At the beginning of TEFL teacher training books and teacher training courses like the CELTA, questions like ‘What is the role of a TEFL teacher?’ are often asked to help the trainer better gauge the candidate’s attitude towards teaching. Sometimes we offer tasks that require candidates to metaphorically compare the TEFL teacher to jobs like ‘driving instructor’, ‘tour guide’, ‘crocodile wrangler’, ‘exorcist’, etc.
Inevitably, we would throw words like ‘presenter’, ‘disciplinarian’ or ‘lecturer’ into the mix, only to jump on them when they pick these ‘teacher-centred’ roles. The conversation usually goes like this:
Trainer: Which of these do you think best describe the role of a teacher? Remember, there is no correct answer. We just want to know how you see things.
Trainee: (internal monologue: The only one in the list that is remotely related to education is ‘lecturer’. Maybe that’s the correct answer.) I think ‘Lecturer’.
Trainer: (internal monologue: Wrong answer!) Hmm… Do you really think so? Why?
Trainee: Because a lecturer is knowledgeable about the subject and can teach the students what he/she knows.
Trainer: Ah! Do you think a teacher’s job is to impart knowledge then?
Trainer: (internal monologue: Wrong answer!) Hmm… So you think the students are merely passive receivers of the knowledge then?
Trainee: (internal monologue: Damn! That was a wrong answer! Backpedal!) No, that would be extremely teacher-centred. No, I think a teacher should be like a driving instructor. We guide the students and show them how to do things and they try it out by doing it.
Trainer: (internal monologue: Bingo! Correct answer!)
While we purport to be flexible, liberal-minded practitioners who are all about handing power over to our students/trainees/clients, are we being inflexible and prescriptive when it comes to waxing lyrical about the roles a TEFL teacher ought to fulfill?
Are all lecturers necessarily boring and self-obsessed?
Do all lecturers not allow for group work and student-talking time?
I personally know some lecturers who are very student-centred and are exciting to listen to, while I have also heard of some CELTA-trained teachers who don’t necessarily hand over to students in the most motivating way.
Could it not be a matter of the teacher/lecturer’s personality?
Is there no point in the lesson where the teacher should clarify the students’ doubts by presenting a language point, or by leading their exploration of it?
Do the skills of a good presenter not come into play in such scenarios?
I’m sure an in-company corporate trainer disciplining a class of 40-year-old executives for not doing their homework would be absolutely uncalled for, and even bordering on unsympathetic and dictatorial.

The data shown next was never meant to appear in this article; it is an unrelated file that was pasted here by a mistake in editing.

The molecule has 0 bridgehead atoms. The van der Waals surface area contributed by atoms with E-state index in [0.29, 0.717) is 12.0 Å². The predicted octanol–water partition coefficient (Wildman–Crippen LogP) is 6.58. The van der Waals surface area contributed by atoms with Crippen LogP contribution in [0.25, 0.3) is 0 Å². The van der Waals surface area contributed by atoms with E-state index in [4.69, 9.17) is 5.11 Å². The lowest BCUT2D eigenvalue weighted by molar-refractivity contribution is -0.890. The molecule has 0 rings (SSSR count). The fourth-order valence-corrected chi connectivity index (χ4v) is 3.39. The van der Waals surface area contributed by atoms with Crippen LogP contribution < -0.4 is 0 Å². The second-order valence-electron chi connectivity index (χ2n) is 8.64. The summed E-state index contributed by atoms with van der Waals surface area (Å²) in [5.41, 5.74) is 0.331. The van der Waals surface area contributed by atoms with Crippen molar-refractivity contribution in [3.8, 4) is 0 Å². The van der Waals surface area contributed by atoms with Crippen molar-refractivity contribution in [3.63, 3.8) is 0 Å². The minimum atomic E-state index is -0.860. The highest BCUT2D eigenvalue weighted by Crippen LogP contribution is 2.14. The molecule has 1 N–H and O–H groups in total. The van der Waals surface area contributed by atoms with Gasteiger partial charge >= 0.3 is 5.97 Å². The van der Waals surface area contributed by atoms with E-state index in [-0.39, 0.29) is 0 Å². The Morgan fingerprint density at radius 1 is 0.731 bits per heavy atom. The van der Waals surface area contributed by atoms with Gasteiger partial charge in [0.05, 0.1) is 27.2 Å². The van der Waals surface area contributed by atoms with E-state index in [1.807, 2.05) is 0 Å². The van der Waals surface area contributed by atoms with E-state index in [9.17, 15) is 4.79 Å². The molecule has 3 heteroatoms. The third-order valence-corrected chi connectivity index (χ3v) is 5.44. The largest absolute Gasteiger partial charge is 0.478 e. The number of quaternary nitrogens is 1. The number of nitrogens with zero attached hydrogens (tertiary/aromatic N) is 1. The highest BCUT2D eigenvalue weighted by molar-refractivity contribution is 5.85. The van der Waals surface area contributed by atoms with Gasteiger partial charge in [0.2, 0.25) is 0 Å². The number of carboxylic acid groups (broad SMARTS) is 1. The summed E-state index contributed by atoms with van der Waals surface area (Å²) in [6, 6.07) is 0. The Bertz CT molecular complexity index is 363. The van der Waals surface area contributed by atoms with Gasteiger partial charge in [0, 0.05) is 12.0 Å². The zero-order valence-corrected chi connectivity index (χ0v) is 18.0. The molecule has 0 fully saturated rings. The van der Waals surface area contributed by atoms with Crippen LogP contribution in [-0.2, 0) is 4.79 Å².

But what if the teacher is in charge of a class of 40 rowdy 16-year-olds? Should we apply the same roles to the secondary school teacher?
Is it not a matter of teaching context?
I once knew a teacher who felt that his choice to come into the TEFL world did not equate a choice to take on pastoral care duties. Students who came forward with their family problems and relationship issues would panic him. Students who wanted to chat with him after class would make him uncomfortable. And he would never said yes to students who asked him to join them at the local pub.
To some teachers, this was completely unacceptable. They didn’t understand why he would become a teacher if he didn’t want the roles that come with the job. They saw teaching as a noble profession that involved the giving of oneself and one’s time. To not love your students was an unthinkable crime.
But just for argument’s sake, let’s consider his point of view.
TEFL teachers are not trained to deal with pastoral care issues. Giving unwanted or misleading advice to vulnerable adults could have serious consequences, not just for the student involved, but also for the teacher and the school.
TEFL teachers are not paid to continue teaching or counseling students after office hours. In fact, TEFL teachers are not paid enough as it is. So why should they be obliged to put in any extra hours for nothing?
Is he being cold and unfeeling for thinking that way?
Is this point of view incompatible with the beliefs and values that we uphold in the TEFL world?
So, then what is the role of a TEFL teacher?
Are we there to provide language training and nothing else?
About English Teaching professional’s regular blogger:
Chia Suan Chong is a General English and Business English teacher and teacher trainer, with a degree in Communication Studies (Broadcast and Electronic Media) and an MA in Applied Linguistics and English Language Teaching from King’s College London.
A self-confessed conference addict, she spends a lot of her time tweeting (@chiasuan/@ETprofessional), Skyping, and writing. You can find out more about her on her blogsite:http://chiasuanchong.com